Distrust between Albanians and Serbs runs deep, rooted in decades of communal conflict. During the 1990s, as the former Yugoslavia disintegrated in warfare, Kosovo’s Albanian majority suffered persecution at the hands of the Serbian government.

    A bloody Serb crackdown on Albanian separatists led to a NATO air war against Serbia and international administration of Kosovo. Serbs suffered reprisal attacks. And in 2004, rioting across the country destroyed Serb property and forced many to flee their homes.

    In recent years, however, progress has been made. Kosovo has pursued a policy of decentralization, allowing Serb communities to elect their own municipal leaders and giving them broad authority over education, health care and other government matters.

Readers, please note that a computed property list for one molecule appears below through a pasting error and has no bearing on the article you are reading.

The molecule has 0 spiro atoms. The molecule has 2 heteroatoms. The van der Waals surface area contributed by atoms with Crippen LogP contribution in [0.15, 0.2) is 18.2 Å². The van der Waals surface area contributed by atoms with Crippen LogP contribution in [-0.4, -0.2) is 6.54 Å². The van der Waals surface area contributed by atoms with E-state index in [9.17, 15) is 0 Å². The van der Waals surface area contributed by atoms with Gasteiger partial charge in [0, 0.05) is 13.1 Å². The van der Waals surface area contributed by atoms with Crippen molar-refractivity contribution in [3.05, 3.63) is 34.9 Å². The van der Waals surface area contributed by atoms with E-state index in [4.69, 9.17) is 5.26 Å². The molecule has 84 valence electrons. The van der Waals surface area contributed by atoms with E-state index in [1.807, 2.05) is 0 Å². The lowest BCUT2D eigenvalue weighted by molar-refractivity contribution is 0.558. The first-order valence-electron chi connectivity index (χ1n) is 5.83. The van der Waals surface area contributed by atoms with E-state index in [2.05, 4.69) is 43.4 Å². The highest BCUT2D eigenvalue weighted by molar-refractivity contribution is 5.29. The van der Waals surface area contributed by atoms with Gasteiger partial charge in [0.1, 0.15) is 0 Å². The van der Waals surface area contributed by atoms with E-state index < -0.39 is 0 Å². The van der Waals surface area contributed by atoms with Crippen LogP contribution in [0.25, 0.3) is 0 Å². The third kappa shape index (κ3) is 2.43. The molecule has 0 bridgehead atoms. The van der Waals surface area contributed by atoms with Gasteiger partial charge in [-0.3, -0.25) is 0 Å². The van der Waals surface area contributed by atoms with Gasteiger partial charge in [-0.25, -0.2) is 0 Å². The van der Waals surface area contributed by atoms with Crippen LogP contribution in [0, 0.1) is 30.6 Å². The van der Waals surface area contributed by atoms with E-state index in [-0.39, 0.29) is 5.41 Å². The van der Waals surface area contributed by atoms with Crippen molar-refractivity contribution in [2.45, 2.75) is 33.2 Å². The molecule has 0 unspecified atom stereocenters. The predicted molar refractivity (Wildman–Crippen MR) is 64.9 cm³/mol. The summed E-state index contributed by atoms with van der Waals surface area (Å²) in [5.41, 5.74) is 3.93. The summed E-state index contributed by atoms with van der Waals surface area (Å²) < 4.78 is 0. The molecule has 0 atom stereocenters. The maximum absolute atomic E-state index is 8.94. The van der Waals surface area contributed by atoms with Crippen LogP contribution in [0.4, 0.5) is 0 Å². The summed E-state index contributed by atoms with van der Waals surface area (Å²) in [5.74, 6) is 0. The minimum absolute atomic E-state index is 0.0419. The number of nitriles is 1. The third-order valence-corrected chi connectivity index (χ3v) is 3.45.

Mrs. Clinton on Wednesday met mayors from such Serb enclaves in a Kosovo that is 90% Albanian. She said Washington would support them and that the success of Kosovo and its Serb minority are intertwined.

    But the situation in Kosovo’s northern municipalities—which are adjacent to Serbia and home to more than 40% of the country’s Serbs—has long been different. In the Serb north side of Mitrovica, Serbian flags fly, signs are written in Cyrillic and the Serbian currency, the dinar, is legal tender.

    A banner hangs along a main street proclaiming “Russia is with us.” Graffitti spray painted on walls, buildings and kiosks tells EU police to go home. One scrawled message uses a derogatory Serb word for Albanian and urges people to boycott Kosovo-sponsored elections.

    The Serbian government pays the salaries at a university and medical center and provides welfare benefits to local residents. Belgrade officials work here. And local Serbs say they oppose any erosion of their autonomy.